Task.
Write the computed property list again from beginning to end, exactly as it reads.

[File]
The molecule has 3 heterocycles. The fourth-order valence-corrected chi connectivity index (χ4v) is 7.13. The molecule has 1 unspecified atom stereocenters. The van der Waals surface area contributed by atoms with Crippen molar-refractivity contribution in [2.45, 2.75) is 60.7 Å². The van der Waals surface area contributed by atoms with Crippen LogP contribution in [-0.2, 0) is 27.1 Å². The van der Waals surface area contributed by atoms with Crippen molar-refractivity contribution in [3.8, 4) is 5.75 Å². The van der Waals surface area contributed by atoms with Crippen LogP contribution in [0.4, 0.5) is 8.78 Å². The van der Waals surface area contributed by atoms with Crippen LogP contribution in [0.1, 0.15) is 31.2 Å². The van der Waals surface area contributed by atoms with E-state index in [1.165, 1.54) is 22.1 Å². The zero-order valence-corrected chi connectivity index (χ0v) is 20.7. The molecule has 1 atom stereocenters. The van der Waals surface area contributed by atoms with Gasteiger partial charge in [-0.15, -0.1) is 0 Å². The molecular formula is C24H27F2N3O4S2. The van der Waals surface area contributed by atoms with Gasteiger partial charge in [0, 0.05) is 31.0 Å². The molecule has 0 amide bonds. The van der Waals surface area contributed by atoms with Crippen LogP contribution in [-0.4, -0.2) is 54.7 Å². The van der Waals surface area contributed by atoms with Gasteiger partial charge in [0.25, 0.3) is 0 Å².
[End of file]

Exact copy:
The molecule has 3 heterocycles. The fourth-order valence-corrected chi connectivity index (χ4v) is 7.13. The molecule has 1 unspecified atom stereocenters. The van der Waals surface area contributed by atoms with Crippen molar-refractivity contribution in [2.45, 2.75) is 60.7 Å². The van der Waals surface area contributed by atoms with Crippen LogP contribution in [-0.2, 0) is 27.1 Å². The van der Waals surface area contributed by atoms with Crippen molar-refractivity contribution in [3.8, 4) is 5.75 Å². The van der Waals surface area contributed by atoms with Crippen LogP contribution in [0.4, 0.5) is 8.78 Å². The van der Waals surface area contributed by atoms with Crippen LogP contribution in [0.1, 0.15) is 31.2 Å². The van der Waals surface area contributed by atoms with E-state index in [1.165, 1.54) is 22.1 Å². The zero-order valence-corrected chi connectivity index (χ0v) is 20.7. The molecule has 1 atom stereocenters. The van der Waals surface area contributed by atoms with Gasteiger partial charge in [-0.15, -0.1) is 0 Å². The molecular formula is C24H27F2N3O4S2. The van der Waals surface area contributed by atoms with Gasteiger partial charge in [0, 0.05) is 31.0 Å². The molecule has 0 amide bonds. The van der Waals surface area contributed by atoms with Crippen LogP contribution in [-0.4, -0.2) is 54.7 Å². The van der Waals surface area contributed by atoms with Gasteiger partial charge in [0.25, 0.3) is 0 Å².